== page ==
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Data management: 6 dos and don’ts of managing your business with data

4 mins to read
Data management: 6 dos and don’ts of managing your business with data

Business intelligence (BI) systems provide a single source of truth for data management across all of your operations’ data. BI aggregates the data in a way that makes it easier for you and your team to access and analyze information for more strategic decision-making. Tracking key metrics across inventory, customer behavior, finance, and other areas of your business has never been more important with the uncertainties that are impacting practically every industry today. As you evaluate your BI strategy and the role analytics plays in your future, consider the following six dos and don’ts for data management to make data more accessible and meaningful to your teams.

1.Building a dashboard

Dashboards turn raw data into a visual, fact-based summary of the Key Performance Indicators and trends that are important to you and your business. Data presented in charts, graphics and tables can help you quickly see how your business is performing so you can make timely, educated decisions. When it comes to developing a dashboard, consider the following:

  • Make sure you have a specific purpose in mind. Think of a functional area or functional role in your organization and what areas they have responsibility.
  • Provide context and instructions for how you envision the dashboard viewer to use your dashboard.
  • Don’t be vague. Go in with a clear vision of what you want to achieve with your dashboard.

2.Building a database

Information is stored in silos and systems across your business. It’s important that the data you use to make your business decisions is clear, complete and accurate. The dashboards you review every day and the report you run for your team are all tied directly to the databases you create. Consider the following, as you create your databases that are connected to your BI system:

  • You’ll want to bring in information from other sources, such as budget data. How will you know if your numbers are good or not without having some type of benchmark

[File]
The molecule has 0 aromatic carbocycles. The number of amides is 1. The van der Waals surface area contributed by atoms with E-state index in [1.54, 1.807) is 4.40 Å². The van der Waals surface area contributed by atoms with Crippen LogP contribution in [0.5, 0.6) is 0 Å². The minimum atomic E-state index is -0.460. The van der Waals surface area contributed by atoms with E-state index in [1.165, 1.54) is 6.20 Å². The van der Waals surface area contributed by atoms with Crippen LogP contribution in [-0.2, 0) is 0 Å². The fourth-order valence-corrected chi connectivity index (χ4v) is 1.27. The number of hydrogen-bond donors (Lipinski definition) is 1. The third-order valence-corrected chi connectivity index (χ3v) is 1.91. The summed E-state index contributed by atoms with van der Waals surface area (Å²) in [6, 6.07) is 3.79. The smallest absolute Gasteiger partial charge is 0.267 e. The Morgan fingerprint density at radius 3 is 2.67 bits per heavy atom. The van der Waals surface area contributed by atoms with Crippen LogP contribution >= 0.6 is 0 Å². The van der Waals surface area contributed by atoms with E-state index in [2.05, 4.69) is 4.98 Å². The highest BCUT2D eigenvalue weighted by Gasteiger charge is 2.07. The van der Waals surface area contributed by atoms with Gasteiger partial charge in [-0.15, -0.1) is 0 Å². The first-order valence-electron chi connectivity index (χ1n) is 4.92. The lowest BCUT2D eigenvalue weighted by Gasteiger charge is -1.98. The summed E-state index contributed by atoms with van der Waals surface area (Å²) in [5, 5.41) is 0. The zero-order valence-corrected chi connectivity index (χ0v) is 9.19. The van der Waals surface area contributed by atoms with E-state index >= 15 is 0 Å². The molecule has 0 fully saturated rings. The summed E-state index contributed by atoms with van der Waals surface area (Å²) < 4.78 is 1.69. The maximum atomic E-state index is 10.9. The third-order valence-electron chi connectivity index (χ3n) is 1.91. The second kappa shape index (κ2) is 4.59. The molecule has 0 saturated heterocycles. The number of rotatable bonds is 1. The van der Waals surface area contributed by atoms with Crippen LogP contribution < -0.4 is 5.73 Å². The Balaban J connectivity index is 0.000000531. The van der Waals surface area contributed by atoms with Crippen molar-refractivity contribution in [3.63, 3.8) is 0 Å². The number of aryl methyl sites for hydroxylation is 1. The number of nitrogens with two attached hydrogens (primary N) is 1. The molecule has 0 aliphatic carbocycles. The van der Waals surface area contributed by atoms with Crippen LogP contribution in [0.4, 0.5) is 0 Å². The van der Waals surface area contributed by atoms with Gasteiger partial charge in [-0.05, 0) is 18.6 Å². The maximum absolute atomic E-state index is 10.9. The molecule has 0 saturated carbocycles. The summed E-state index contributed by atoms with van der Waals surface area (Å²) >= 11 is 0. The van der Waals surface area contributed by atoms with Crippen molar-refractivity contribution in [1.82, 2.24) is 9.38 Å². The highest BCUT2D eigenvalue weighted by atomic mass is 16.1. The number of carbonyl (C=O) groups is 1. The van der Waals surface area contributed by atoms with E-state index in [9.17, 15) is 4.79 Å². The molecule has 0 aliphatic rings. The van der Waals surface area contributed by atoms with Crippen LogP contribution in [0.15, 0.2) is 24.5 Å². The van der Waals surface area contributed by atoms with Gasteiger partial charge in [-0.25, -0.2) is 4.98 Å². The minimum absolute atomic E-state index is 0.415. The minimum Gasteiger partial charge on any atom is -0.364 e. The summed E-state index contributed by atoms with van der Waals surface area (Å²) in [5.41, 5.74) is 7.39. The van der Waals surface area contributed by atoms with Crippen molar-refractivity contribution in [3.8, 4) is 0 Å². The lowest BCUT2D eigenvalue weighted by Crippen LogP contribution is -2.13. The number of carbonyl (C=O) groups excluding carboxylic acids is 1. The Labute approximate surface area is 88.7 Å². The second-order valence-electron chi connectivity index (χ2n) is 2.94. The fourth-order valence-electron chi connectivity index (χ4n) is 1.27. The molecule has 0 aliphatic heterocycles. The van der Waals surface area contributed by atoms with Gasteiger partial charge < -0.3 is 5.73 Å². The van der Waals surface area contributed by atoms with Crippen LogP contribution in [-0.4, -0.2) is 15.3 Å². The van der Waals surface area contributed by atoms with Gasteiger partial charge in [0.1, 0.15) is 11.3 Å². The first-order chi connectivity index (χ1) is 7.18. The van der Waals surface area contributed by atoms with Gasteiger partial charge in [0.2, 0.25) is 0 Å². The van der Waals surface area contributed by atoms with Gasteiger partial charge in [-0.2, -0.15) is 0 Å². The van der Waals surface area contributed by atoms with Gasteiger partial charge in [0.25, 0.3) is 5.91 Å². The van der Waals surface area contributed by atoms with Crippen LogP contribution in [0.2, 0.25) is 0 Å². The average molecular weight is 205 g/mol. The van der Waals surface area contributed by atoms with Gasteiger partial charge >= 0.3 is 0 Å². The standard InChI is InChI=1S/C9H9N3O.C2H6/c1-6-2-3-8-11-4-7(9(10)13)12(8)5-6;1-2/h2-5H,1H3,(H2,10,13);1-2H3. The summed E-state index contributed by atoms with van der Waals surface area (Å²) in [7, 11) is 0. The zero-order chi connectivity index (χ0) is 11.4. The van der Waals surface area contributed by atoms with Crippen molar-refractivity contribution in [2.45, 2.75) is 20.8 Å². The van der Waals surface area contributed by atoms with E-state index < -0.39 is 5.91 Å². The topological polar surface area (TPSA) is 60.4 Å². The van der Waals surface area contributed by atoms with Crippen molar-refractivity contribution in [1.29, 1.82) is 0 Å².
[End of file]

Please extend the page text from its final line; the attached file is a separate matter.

• Don’t just bring in ERP data. Even data that you have in spreadsheets can easily be uploaded to provide you with a better level of detail for insights or comparisons.

3.Creating alerts

Alerts help you stay in control of your business by notifying you when performances against a target reaches a certain point. These dynamic notifications make it easier for you to proactively respond to changing conditions across a variety of business areas, from inventory to sales. As you create alerts in your BI system, consider the following:


Create your own alerts that will provide you with information that is important to you and your business (e.g., a late order, low gross margin inventory, exceptional sales by comparing yesterday or today’s sales to average daily sales, customers that are buying more (or less) than usual).

  • Don’t just stick to the alerts you get by default.
  • Don’t always be reactive. Alerts can help you be proactive and stay on top of your business performance.

4.Managing sales reps

Keeping sales reps motivated is a full-time job particularly when times are challenging. Successful leaders turn to their data to keep their sales teams focused and working smarter. As your sales team better understand the state of the business, as well as your customers, they can develop stronger relationships, increase close rates and identify more sales opportunities. Consider the following as you use data to help manage your sales teams:

  • Be transparent with sales figures with your sales reps.
  • Show sales teams the speed of getting results in the system. Sales reps are typically fast-paced people who are always on the go and don’t like to be slowed down. Showing sales reps the speed and ease of getting data will quicken their adoption and increase their usability.
  • Sales managers should use data and real figures when connecting with their sales reps to help them reach their targets.
  • Don’t hesitate to share data with your sales reps. Some organizations don’t share information between sales reps for good reasons, but if you do have the opportunity to do so, it can start healthy competition.

5.Managing inventory

Data is at the heart of inventory management, and with the right BI system, inventory managers can feel confident in their data and decisions. With BI, you can identify trends, avoid stock challenges and provide role-based visibility to your decision makers. Consider the following as you look to use data to manage your inventory:

  • Don’t be reactive. Stay on top of it!

6.Measuring how well you are servicing customers

When Phocas interviewed several users about their approach to business during challenging times, all indicated how important it was to be proactive with customers. Data analytics can help you monitor key customer service metrics and use the insights to improve customer retention. As you and your teams better understand the needs of your customers, you can proactively identify ways to improve the relationship, identify opportunities for growth and work to exceed their expectations. As you look for ways to use data to improve customer service, consider the following:

  • Compare due dates and delivery dates to accurately track your success at on-time deliveries.
  • Don’t forget to enter due dates and order quantities for back orders and make sure these entries are accurate.
Written by Phocas Software
Phocas Software

Empowering businesses with intuitive data analytics, driving informed decisions for growth and profitability. We make people feel good about data.

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